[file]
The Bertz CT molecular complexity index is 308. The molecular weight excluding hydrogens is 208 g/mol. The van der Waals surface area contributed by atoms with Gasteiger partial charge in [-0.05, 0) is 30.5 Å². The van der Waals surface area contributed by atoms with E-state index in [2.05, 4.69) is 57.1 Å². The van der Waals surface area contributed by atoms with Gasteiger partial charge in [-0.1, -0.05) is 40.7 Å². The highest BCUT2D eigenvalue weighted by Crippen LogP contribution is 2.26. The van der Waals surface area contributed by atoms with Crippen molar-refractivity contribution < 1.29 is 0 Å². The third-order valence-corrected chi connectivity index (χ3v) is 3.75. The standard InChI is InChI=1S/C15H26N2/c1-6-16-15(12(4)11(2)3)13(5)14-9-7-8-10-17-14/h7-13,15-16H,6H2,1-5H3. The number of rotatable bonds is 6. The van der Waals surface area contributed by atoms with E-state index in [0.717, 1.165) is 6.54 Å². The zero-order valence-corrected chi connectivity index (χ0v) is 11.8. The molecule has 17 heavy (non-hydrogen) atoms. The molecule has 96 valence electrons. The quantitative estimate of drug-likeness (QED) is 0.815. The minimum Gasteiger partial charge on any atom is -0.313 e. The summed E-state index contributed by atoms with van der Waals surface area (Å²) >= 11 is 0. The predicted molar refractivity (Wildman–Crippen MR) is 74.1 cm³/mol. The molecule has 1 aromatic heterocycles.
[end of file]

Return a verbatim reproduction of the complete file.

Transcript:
The Bertz CT molecular complexity index is 308. The molecular weight excluding hydrogens is 208 g/mol. The van der Waals surface area contributed by atoms with Gasteiger partial charge in [-0.05, 0) is 30.5 Å². The van der Waals surface area contributed by atoms with E-state index in [2.05, 4.69) is 57.1 Å². The van der Waals surface area contributed by atoms with Gasteiger partial charge in [-0.1, -0.05) is 40.7 Å². The highest BCUT2D eigenvalue weighted by Crippen LogP contribution is 2.26. The van der Waals surface area contributed by atoms with Crippen molar-refractivity contribution < 1.29 is 0 Å². The third-order valence-corrected chi connectivity index (χ3v) is 3.75. The standard InChI is InChI=1S/C15H26N2/c1-6-16-15(12(4)11(2)3)13(5)14-9-7-8-10-17-14/h7-13,15-16H,6H2,1-5H3. The number of rotatable bonds is 6. The van der Waals surface area contributed by atoms with E-state index in [0.717, 1.165) is 6.54 Å². The zero-order valence-corrected chi connectivity index (χ0v) is 11.8. The molecule has 17 heavy (non-hydrogen) atoms. The molecule has 96 valence electrons. The quantitative estimate of drug-likeness (QED) is 0.815. The minimum Gasteiger partial charge on any atom is -0.313 e. The summed E-state index contributed by atoms with van der Waals surface area (Å²) >= 11 is 0. The predicted molar refractivity (Wildman–Crippen MR) is 74.1 cm³/mol. The molecule has 1 aromatic heterocycles.